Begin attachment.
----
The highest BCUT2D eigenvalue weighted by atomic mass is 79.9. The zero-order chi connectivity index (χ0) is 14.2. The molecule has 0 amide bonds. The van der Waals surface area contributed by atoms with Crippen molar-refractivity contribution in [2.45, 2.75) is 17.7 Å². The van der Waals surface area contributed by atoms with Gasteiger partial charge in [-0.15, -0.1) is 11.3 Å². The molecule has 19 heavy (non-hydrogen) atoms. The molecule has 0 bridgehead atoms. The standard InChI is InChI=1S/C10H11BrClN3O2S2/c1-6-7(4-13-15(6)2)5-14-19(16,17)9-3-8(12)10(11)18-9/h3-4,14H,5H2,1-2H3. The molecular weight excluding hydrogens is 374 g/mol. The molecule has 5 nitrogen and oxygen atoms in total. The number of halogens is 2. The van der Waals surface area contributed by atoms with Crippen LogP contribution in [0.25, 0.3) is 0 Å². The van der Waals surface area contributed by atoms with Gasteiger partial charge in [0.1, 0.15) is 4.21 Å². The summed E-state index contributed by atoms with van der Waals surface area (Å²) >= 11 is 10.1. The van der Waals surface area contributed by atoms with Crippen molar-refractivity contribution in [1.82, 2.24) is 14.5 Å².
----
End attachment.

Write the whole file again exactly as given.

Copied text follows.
The highest BCUT2D eigenvalue weighted by atomic mass is 79.9. The zero-order chi connectivity index (χ0) is 14.2. The molecule has 0 amide bonds. The van der Waals surface area contributed by atoms with Crippen molar-refractivity contribution in [2.45, 2.75) is 17.7 Å². The van der Waals surface area contributed by atoms with Gasteiger partial charge in [-0.15, -0.1) is 11.3 Å². The molecule has 19 heavy (non-hydrogen) atoms. The molecule has 0 bridgehead atoms. The standard InChI is InChI=1S/C10H11BrClN3O2S2/c1-6-7(4-13-15(6)2)5-14-19(16,17)9-3-8(12)10(11)18-9/h3-4,14H,5H2,1-2H3. The molecular weight excluding hydrogens is 374 g/mol. The molecule has 5 nitrogen and oxygen atoms in total. The number of halogens is 2. The van der Waals surface area contributed by atoms with Crippen LogP contribution in [0.25, 0.3) is 0 Å². The van der Waals surface area contributed by atoms with Gasteiger partial charge in [0.1, 0.15) is 4.21 Å². The summed E-state index contributed by atoms with van der Waals surface area (Å²) >= 11 is 10.1. The van der Waals surface area contributed by atoms with Crippen molar-refractivity contribution in [1.82, 2.24) is 14.5 Å².